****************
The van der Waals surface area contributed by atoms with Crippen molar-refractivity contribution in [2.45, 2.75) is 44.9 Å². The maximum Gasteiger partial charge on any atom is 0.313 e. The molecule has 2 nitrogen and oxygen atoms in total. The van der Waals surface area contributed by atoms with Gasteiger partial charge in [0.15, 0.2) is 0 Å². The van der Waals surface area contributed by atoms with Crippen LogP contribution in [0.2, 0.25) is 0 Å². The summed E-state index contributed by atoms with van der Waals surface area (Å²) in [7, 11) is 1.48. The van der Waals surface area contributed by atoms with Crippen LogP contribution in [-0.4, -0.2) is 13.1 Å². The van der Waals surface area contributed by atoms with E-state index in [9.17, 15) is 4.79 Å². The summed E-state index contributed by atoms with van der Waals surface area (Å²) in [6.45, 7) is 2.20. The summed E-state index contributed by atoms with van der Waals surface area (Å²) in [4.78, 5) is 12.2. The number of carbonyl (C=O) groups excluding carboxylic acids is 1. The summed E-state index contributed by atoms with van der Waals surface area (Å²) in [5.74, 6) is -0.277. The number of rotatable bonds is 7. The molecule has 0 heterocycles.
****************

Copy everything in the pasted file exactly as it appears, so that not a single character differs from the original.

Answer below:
The van der Waals surface area contributed by atoms with Crippen molar-refractivity contribution in [2.45, 2.75) is 44.9 Å². The maximum Gasteiger partial charge on any atom is 0.313 e. The molecule has 2 nitrogen and oxygen atoms in total. The van der Waals surface area contributed by atoms with Gasteiger partial charge in [0.15, 0.2) is 0 Å². The van der Waals surface area contributed by atoms with Crippen LogP contribution in [0.2, 0.25) is 0 Å². The summed E-state index contributed by atoms with van der Waals surface area (Å²) in [7, 11) is 1.48. The van der Waals surface area contributed by atoms with Crippen LogP contribution in [-0.4, -0.2) is 13.1 Å². The van der Waals surface area contributed by atoms with E-state index in [9.17, 15) is 4.79 Å². The summed E-state index contributed by atoms with van der Waals surface area (Å²) in [6.45, 7) is 2.20. The summed E-state index contributed by atoms with van der Waals surface area (Å²) in [4.78, 5) is 12.2. The number of carbonyl (C=O) groups excluding carboxylic acids is 1. The summed E-state index contributed by atoms with van der Waals surface area (Å²) in [5.74, 6) is -0.277. The number of rotatable bonds is 7. The molecule has 0 heterocycles.